The Sony Alpha 7 Mark IV (MkIV) marks yet another evolution of the much-vaunted Alpha 7, Sony’s core full-frame mirrorless camera.
Evolution is the name of the game: Sony has improved what is already an impressive platform. The A7 is often thought of as the basic full-frame Alpha series model and a starting point for its core full-frame mirrorless range. But with the latest round of improvements, the A7 MkIV is no longer just a meat and potatoes offering for those new to the full-frame game. It’s quite a strong all-rounder.
So let’s take a look at how the new Alpha 7 has improved over its predecessor, the Mark III (MkIII). To do that, we have Joel Lim, a professional photographer and Alpha series user who is very familiar with the MkIII, to help us out.
The first thing you’ll notice is that the ergonomics of the housing have been improved over the MkIII. The new A7 immediately feels snug in your hands, and that extra length of grip goes some way in making it more secure. If you wanted this feel on previous iterations of the A7, you would have had to get an additional plate or grip.
The camera does feel a bit chunkier as a result, but because it’s a lot easier to hold, it doesn’t feel heavier than the MkIII. The weight is distributed better on the MkIV, and the result is a camera that managed to find a nice balance in size and usability. Sony has also added locking mechanisms – a welcome addition – to prevent accidental changes of modes or functions.
The new dials and controls, together with the slightly larger dimensions of the body, have subtly changed the feel of the camera. The spacing between some custom buttons is now a little wider, and so because of muscle memory, we kept hitting the wrong buttons initially. But, it certainly is an improvement to the controls for sure. The Record button is also more easily accessible, so it’s much easier to quickly record videos on the fly.
There’s no need to think about what mode you need to be in (stills, video, slow-mo), and the EV dial is now free-floating (no markings). Should the dial receive a bump in your bag when the camera is switched off, the camera will still retain your previous settings when you turn it back on.
The MkIV also inherited some high-end features from its more illustrious cousins: The D-pad makes navigation quite a fair bit easier, while lock buttons on dials prevent your settings from being bumped. Small quality of life improvements, but they do go a long way.
The new menu system has also been overhauled and all the better for it. Previously, the menu was broken down by shooting modes (photo or video), with options limited in those modes. Now it’s more organised, grouping options logically and making it easier to scroll through. However, at the same time, it makes the options incredibly nested, which can make changing a simple thing quite tedious. Fortunately, it has a “Help” button that is actually useful and can help you figure out what a setting does before you make any changes – no need for trial and error when getting to grips with the MkIV.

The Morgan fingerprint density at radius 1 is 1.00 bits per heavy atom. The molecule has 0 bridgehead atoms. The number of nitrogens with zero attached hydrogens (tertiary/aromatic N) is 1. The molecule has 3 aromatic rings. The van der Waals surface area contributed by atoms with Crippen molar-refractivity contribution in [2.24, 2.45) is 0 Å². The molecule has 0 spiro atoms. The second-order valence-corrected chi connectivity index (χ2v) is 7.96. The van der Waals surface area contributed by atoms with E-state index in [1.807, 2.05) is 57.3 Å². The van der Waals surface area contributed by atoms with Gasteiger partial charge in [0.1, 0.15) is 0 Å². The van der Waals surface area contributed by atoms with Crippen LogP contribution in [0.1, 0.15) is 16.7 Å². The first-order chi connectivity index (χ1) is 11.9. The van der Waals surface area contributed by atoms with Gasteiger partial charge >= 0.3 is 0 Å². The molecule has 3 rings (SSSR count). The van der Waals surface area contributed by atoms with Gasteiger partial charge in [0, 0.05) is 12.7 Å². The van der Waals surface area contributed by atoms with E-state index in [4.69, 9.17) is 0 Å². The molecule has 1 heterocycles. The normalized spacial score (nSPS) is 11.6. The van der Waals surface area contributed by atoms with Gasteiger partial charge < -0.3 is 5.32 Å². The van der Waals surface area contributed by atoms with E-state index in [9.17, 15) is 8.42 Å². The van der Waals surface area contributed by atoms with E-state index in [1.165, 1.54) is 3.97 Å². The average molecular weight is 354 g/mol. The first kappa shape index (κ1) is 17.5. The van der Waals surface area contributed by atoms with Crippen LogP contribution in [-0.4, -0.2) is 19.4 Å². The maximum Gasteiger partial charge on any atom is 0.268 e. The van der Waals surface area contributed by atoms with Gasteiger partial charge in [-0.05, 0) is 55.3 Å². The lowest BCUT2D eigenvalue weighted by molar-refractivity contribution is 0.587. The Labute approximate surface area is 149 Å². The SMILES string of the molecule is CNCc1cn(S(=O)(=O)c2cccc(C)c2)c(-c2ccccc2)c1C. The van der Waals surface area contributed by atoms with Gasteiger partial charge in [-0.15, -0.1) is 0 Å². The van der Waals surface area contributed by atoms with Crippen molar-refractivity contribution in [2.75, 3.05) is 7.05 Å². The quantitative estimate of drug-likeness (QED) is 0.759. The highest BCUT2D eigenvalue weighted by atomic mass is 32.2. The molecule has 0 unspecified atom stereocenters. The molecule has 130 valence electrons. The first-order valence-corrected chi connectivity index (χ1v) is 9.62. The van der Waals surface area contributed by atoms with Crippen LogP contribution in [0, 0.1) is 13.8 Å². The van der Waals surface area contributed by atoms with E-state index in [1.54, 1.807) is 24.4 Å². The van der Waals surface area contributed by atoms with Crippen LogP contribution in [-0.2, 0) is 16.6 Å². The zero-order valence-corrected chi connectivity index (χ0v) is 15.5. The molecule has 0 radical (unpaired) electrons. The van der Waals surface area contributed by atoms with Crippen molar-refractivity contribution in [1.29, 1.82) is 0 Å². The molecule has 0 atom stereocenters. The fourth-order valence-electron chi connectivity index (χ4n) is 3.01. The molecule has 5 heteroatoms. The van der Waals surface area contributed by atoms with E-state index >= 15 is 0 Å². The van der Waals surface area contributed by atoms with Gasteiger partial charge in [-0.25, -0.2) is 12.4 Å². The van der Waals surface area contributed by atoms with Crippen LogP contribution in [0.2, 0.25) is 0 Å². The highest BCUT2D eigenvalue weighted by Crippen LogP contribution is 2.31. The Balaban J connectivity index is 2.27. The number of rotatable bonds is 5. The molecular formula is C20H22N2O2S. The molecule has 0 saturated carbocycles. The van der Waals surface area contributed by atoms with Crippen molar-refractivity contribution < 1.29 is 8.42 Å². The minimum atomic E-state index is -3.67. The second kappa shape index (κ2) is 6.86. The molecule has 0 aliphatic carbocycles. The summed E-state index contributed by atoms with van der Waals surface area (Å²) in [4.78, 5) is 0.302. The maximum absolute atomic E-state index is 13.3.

The best part of the new menu system is that it is highly customisable, allowing you to map your most oft-used features and settings as you wish. The fact the world’s your oyster also means that you have to spend more time figuring it out. It can be daunting for someone coming over from another camera system and to a lesser extent even users of older Sony cameras might find the changes drastic. Bottom line: it takes some getting used to, but it is a welcome change at the end of the day, and certainly one that’s worth spending time on to get it right.
The swivel screen is another addition that users will love, and it is certainly one that needs little explanation. In our case, it helped a great deal for shooting low and high angle stills, and some video work. The screen also flips out to a selfie position, and it’s useful for video bloggers or live-stream use.
The colour accuracy of the panel could be better but we’re not complaining. What’s more important is that the backlight is bright enough to render the display usable for viewing in daylight. The touchscreen is pretty responsive and it felt slicker and more user-friendly than its predecessors, especially when you’re using it to select the focus point.
The autofocus is super quick and very accurate, and we experienced a higher hit rate at burst shooting over the previous models. Eye AF is a very welcome addition, especially for portraits. It did well for the most part, but it still isn’t 100 per cent reliable. Sometimes, it would fail to lock on to the eyes. But face detection worked fine, so at least there’s that. You could select a person’s face, and once it is locked, you will not lose the tracking even if you shift the frame. It’s all rather impressive.
In terms of image quality, the noise control at high ISO is good. We were comfortable shooting with it as high as 6400 and still felt that the images still looked clean. And even when there’s visible grain, it’s well-controlled and was neither distracting nor blotchy. Even when shooting JPGs, there’s enough dynamic range to capture highlights and shadows well. Skin tone and colour were well preserved too.